There are many people who do not know about the Internet and there are some groups that are aware of it but do not see it as relevant to their most pressing problems. At the 1997 conference, Global Knowledge '7, sponsored by the World Bank and various development agencies, there was a strong push for Internet technologies. At the same time, there was a continued interest in older media: print, radio, and television. Some participants felt the emphasis on the Internet was misplaced as one Indian said to me, "Our village does not have running water. Why should we have running data?"

Many indigenous peoples and minority groups formally reject the Internet. The Old Order Amish in Pennsylvania have held their culture intact over several centuries through a variety of methods. Their strategies involve fairly rigid views about biblical doctrine, education, farming, and attitudes about technology. Even though many Amish live in one of the fastest growing counties in Pennsylvania, a short drive from Philadelphia, they have thrived. Their growth, however, is causing divisions within their ranks. I found that these divisions have come from disputes over technology, not biblical doctrine. What is significant is that they have a means for reacting to technologies that affect their community and this has served them through the changes a century ago when electricity, the telephone, and the automobile became popular. They do not allow the use of the phone in the house, but there is a communal phone, sometimes at a crossroads, out in the field, or perhaps in the barn. The computer was formally banned in 1986 by a meeting of the bishops, however, the pocket calculator is acceptable. Nevertheless, a few Amish do use computers and even cellular phones.

In June 1997, I interviewed an Amish farmer near Millersburg, Ohio, who was curious about the Internet, but had never used it. He was well-read, made use of the communal telephone 200 yards down the road, and used a credit card for mail order, but he had not tried the Internet which is available for public access in the local country library. The Mennonite Information Center in Lancaster, Pennsylvania has an `Ask the Amish' web page where volunteers answer questions sent in over the Internet. It is not officially sanctioned, but the Amish are aware of it because the web-master lives with an Amish family.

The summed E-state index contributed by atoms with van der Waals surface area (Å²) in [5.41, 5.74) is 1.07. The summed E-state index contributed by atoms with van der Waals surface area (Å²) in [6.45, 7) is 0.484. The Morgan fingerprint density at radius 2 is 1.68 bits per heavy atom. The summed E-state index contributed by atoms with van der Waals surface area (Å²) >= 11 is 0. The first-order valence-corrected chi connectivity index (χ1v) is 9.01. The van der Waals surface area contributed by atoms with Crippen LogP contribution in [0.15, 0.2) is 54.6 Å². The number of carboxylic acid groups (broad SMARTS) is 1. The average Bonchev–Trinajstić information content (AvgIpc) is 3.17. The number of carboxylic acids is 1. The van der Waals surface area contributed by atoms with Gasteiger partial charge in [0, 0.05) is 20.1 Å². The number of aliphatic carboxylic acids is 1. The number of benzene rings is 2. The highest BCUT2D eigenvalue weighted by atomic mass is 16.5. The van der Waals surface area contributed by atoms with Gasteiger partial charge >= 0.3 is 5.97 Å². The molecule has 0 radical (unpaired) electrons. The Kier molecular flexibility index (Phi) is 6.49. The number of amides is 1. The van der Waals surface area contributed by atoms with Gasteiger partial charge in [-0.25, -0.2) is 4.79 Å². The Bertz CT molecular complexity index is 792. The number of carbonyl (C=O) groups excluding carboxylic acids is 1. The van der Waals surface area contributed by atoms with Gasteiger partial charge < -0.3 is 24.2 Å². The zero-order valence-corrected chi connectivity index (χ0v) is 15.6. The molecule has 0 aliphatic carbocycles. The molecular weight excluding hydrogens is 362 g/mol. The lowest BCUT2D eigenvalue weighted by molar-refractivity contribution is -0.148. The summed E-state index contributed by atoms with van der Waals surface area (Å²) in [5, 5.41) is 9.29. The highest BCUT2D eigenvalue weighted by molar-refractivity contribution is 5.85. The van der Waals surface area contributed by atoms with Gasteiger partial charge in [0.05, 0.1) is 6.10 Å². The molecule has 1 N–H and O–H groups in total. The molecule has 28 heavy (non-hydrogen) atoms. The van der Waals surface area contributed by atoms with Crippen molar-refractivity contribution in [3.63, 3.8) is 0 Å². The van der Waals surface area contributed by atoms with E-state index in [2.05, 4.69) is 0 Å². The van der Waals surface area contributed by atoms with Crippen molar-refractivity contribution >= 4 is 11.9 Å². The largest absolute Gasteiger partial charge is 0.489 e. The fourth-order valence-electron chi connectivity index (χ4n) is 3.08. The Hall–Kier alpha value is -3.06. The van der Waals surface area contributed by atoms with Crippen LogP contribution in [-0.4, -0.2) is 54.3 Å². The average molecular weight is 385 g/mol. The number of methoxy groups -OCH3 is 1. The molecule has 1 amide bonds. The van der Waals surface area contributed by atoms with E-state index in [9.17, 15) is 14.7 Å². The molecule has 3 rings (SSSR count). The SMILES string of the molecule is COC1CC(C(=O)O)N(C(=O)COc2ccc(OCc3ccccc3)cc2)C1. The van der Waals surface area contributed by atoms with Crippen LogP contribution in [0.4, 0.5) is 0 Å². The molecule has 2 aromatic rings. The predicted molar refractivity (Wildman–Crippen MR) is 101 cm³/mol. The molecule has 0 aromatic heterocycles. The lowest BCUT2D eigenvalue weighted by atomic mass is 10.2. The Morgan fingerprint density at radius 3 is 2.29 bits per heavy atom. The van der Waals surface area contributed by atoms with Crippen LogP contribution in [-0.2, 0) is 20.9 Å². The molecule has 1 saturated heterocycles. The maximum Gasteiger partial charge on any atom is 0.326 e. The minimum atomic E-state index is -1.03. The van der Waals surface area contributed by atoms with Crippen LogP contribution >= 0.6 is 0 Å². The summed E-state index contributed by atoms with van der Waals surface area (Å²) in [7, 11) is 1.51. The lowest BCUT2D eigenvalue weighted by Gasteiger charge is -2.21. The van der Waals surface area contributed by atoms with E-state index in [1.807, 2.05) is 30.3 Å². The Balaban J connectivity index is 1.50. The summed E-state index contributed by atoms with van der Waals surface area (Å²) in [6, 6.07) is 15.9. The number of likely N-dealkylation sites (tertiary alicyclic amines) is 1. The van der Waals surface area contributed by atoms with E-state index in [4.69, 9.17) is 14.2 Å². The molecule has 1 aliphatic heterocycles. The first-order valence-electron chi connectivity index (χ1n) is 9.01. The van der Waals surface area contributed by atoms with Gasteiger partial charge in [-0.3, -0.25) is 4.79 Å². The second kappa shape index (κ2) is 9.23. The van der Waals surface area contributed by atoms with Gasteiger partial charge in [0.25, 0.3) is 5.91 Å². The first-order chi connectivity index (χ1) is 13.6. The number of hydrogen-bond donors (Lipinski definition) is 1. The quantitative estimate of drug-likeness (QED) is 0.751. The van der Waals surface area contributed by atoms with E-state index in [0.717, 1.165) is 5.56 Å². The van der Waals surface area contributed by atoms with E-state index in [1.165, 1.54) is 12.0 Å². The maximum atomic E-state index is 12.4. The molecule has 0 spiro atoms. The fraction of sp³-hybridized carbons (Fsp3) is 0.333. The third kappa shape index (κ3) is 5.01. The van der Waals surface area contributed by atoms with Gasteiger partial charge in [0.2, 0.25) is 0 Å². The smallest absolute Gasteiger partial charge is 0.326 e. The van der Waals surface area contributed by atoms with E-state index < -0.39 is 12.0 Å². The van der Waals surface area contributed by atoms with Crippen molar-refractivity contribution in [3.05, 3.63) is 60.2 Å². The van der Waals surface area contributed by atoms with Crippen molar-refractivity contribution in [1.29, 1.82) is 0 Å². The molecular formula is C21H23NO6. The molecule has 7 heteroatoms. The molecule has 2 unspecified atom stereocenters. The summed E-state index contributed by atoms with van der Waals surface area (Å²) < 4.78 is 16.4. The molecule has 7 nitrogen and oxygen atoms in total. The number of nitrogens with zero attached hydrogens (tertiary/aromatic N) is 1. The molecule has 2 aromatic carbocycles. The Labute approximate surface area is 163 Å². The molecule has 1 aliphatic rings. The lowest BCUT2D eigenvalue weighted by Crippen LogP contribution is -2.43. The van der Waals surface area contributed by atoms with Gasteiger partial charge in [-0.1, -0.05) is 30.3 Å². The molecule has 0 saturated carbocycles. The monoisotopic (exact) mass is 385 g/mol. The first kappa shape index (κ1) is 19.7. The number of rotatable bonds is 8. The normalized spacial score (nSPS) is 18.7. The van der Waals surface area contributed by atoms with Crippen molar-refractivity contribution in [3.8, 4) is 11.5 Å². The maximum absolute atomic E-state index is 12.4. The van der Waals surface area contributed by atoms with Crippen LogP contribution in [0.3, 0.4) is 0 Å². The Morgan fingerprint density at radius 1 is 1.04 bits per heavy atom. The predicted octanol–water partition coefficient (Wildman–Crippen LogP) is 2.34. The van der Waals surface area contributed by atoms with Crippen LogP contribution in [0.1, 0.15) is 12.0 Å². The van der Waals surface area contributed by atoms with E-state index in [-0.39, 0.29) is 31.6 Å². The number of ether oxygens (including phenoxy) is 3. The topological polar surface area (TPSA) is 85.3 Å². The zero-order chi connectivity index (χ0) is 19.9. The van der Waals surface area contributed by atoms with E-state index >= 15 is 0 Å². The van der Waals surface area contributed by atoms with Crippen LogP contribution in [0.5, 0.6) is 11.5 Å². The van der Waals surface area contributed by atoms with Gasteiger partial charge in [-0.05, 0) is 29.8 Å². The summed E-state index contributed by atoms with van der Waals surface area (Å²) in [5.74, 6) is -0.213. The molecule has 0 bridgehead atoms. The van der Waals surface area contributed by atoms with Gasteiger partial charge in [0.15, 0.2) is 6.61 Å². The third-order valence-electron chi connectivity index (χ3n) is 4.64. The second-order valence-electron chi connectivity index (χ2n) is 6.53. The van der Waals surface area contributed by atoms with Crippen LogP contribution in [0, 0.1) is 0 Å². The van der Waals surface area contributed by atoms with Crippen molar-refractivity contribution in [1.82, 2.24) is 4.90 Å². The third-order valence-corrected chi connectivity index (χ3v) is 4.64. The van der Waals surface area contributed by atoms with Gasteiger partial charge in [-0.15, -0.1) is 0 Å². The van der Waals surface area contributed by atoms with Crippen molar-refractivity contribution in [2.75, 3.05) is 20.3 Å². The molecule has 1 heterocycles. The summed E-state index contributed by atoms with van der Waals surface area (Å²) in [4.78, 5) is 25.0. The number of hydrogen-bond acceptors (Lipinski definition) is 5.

In some communities the Internet is rejected by the leaders, but not the people (I have kept this example a bit vague because the person involved requested anonymity). A young college graduate from a New Mexico pueblo returned home from his studies in anthropology and multimedia technology. He became the tribal administrator, a position appointed by the tribal council. Other groups in the community had already introduced the Internet in the library, the schools, and the tourist office. However, when my friend tried to bring it into the tribal government, it was rejected. More to the point, he was rejected. When I last saw him in 1996, he said, "Steve, I guess you could say I'm outstanding in my field, because all I'm doing now is raising corn and peppers." In his case, the Internet was seen as an attempt by him to have more influence within the tribe than the council would tolerate.

Many groups just do not have the resources, access, or time to weigh all the issues I have discussed here and frequently they will act or react as best they can. Perhaps these articles can be a starting point for discussions taking place in other communities as they ponder their future which will embrace, ignore, or try to accommodate the changes being wrought by digital networks. How they are prioritized to meet other needs within the group is worth exploring in the future. The Internet may not be for everyone or for every group, but even those without it will be affected by it, or by the lack of access to it in some form. An excellent in-depth look on the effect of global networking may be found in Manuel Castells' The Rise of the Network Society. Castells argues that this revolution is "...developing in concentric waves, starting from the higher levels of education and wealth, and probably unable to reach large segments of the uneducated masses and poor countries." As evidenced by the articles in this issue, I am somewhat more optimistic given the talents of the people involved in both helping their own culture survive and in harnessing the power of information and communications technology.

Article copyright Cultural Survival, Inc.